Meet the ABA Young Booksellers of the Year: Aisling Lawless from Dymocks Joondalup
In the lead-up to the Australian Booksellers Association (ABA) 2019 conference, Books+Publishing spoke to each of the five shortlisted nominees for the Young Bookseller of the Year award ahead of the winner announcement on 23 June.
In this instalment, we talk to Aisling Lawless from Dymocks Joondalup in Western Australia. ‘Aisling has worked hard to foster a lively and engaged community of local readers and writers in Perth’s northern corridor,’ said author and WritingWA deputy chair Holden Sheppard. Author Tess Woods said she ‘can’t rave highly enough’ about Lawless, who ‘single-handedly’ arranged her latest book launch and marketed the launch so well it sold out in two days. Woods said ‘nothing is too much’ for Lawless, noting that ‘she has a beautiful gentle way with customers’.
What are the top three things you wish you’d known when you were starting out in the book industry?
I wish that I had more of an awareness of our local authors and publishers like Fremantle Press. Thankfully, through my position I have been able to learn about the great job they do for the creativity and endurance of the book industry, but I would love this to be more widely known within the general community.
Second, that some books have different titles in different countries! That would have saved me a lot of headaches when I first started out as a bookseller, and a few embarrassing moments telling customers ‘that book doesn’t exist’.
And third, that I would need to set up a savings plan, to not only fund the mountain-load of books I have gathered over the years as a bookseller, but also the bookshelves I would need to buy to house them all. It’s a real problem that I suspect I will forever be battling with.
What has been your biggest achievement or proudest moment as a bookseller?
Without a doubt, I am the most proud of being an integral part of building the now-thriving book community we have in Joondalup, a suburb 30 minutes from Perth. Since launching our Books at Bars series of events and YA Book Club, which we run monthly in-store, I have met and become friends with so many warm and friendly booklovers and had the pleasure of meeting and interviewing so many amazing local WA authors.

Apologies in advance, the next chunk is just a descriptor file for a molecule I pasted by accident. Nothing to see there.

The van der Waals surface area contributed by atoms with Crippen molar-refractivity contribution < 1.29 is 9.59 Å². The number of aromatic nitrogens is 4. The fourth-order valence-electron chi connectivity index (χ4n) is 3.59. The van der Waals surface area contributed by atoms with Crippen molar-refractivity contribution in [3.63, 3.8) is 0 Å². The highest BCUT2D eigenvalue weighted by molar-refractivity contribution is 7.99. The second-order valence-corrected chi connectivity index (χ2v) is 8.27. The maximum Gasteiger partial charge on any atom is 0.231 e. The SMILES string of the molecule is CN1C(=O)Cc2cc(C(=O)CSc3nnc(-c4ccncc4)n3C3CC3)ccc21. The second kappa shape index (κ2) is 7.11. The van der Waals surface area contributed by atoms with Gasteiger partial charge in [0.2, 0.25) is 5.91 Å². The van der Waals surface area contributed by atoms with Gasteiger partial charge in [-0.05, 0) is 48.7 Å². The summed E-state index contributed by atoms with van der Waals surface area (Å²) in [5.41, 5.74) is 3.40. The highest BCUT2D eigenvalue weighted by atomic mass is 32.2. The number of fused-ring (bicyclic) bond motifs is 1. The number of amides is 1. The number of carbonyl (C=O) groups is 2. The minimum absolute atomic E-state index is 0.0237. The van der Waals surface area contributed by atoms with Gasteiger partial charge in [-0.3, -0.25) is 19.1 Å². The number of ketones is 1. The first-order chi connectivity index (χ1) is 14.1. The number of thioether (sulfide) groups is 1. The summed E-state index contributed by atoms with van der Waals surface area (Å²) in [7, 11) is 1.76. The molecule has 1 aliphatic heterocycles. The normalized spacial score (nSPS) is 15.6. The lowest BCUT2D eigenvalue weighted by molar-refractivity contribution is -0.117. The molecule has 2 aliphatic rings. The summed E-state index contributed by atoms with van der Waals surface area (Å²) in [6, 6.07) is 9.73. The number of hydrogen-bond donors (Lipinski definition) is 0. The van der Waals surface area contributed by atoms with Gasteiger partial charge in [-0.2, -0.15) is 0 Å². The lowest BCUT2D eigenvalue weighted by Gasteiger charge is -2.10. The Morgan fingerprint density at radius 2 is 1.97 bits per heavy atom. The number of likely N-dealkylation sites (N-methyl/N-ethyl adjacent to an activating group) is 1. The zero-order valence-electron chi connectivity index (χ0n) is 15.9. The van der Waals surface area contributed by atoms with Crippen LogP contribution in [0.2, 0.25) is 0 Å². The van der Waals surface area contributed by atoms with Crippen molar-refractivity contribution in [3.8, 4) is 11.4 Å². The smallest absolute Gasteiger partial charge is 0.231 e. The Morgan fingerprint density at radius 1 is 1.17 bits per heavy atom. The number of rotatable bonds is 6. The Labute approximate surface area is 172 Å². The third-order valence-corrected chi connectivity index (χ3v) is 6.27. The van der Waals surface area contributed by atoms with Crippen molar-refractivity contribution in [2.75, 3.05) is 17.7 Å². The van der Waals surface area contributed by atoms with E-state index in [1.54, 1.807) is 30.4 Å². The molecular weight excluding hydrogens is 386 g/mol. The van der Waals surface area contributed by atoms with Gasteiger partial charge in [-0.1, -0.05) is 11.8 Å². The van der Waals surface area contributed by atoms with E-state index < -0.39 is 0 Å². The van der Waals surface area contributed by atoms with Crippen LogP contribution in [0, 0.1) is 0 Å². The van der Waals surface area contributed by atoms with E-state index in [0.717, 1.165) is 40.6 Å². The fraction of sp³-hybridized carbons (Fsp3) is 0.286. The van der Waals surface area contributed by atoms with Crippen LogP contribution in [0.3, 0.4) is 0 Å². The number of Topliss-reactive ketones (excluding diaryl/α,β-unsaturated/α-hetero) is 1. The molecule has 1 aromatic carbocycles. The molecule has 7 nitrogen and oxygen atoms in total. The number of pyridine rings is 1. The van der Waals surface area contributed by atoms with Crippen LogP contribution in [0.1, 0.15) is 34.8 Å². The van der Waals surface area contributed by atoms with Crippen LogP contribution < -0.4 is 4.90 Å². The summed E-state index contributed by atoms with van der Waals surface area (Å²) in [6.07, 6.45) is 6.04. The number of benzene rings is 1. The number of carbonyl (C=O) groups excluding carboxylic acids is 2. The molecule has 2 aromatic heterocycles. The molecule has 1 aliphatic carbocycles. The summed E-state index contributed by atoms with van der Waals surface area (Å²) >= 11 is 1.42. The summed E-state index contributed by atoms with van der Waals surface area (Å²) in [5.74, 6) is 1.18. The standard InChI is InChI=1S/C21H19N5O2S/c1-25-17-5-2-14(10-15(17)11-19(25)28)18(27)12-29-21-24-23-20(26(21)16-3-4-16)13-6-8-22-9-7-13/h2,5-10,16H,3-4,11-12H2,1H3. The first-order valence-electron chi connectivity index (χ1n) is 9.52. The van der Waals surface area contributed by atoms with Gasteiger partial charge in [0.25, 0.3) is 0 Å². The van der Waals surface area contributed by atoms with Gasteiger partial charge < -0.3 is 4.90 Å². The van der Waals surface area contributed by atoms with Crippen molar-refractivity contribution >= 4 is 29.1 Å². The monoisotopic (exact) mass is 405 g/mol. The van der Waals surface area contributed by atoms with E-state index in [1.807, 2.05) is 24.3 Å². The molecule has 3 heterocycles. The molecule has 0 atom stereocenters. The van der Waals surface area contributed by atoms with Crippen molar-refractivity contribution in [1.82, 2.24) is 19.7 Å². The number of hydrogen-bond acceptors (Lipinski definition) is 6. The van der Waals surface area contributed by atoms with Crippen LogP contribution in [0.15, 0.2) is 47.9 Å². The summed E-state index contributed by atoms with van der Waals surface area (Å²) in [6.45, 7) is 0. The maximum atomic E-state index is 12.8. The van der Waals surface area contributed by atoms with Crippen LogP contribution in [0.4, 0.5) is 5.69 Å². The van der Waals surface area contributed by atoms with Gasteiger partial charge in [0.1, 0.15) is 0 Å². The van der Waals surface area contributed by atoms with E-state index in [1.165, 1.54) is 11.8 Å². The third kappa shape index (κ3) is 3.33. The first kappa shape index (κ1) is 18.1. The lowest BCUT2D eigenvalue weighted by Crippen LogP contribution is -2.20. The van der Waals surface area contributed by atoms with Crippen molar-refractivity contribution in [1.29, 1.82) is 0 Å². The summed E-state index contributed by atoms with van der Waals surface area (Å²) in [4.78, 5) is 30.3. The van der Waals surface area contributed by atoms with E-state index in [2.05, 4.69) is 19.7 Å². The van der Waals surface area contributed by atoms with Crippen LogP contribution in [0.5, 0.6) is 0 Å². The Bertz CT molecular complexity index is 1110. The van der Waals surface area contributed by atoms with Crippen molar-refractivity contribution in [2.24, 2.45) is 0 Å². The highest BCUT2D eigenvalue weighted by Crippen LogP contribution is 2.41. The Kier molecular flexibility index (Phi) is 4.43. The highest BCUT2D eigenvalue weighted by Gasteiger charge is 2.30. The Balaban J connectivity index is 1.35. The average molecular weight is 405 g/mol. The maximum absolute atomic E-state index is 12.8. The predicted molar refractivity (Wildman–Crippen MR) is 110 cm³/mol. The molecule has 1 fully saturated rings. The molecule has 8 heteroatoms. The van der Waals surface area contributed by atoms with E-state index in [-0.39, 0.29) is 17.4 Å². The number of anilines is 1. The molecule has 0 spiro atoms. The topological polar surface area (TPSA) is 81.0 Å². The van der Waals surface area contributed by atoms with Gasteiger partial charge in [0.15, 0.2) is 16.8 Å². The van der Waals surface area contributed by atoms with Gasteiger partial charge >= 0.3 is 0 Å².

I was also ecstatic to be involved in bringing the Penguin Teen Roadshow over to WA last year—it was wonderful to see a room of about 300 YA book lovers together!
What’s the most valuable thing you’ve learned on the job?
How to ask the right questions to determine the best recommendation for a particular customer. Very often these book chats also result in a recommendation for me too, so it’s a win-win situation.
I’ve also become very adept at successfully googling book requests with minimal or no information such as, ‘it had a green cover’, or ‘it is about a ship’. I identified so much with Elias Greig’s book I Can’t Remember the Title But the Cover is Blue (A&U)—what we did without Google, I don’t know!
What do you think this industry could do better?
Avoid the lure of conglomerates like Amazon, department stores or online retailers. The level of knowledge and passion the staff have in our locally owned and operated bookstores should be treasured and supported, and they provide creative spaces to browse and find inspiration away from a screen.
Where would you like to be in five (or 10, or 20) years’ time? And what do you hope the industry will look like then?
I hope that bookstores and small publishers will be flourishing and our communities will be continuing to support and celebrate local authors and local bricks-and-mortar bookselling.
I’m not sure exactly where I will be in 5, 10 or 20 years’ time, but I do know for certain that wherever I will be, I will be surrounded by books! I’ve also always harboured a dream of owning a bookstore cafe (I’m sure I’m not alone there) so perhaps I will be working towards that.
What’s the strangest/funniest thing that’s ever happened to you at work?
We used to have a customer who visited our store regularly, and obviously liked us a lot, because he always gifted us with six or seven packets of Tim Tams! This happened without fail every week for a few years, and although we don’t know what happened to ‘Tim Tam guy’ in the end, he will forever live on in our memories … (although our waistlines are quite thankful!)
The 95th ABA conference runs from 23–24 June at Pullman Melbourne on the Park.
To read all the interviews with the ABA Young Bookseller of the Year nominees, click here. To stay up-to-date with Australian book industry news and hear about the ABA Booksellers of the Year winners, sign up to our Daily Newsletter and Weekly Book Newsletter.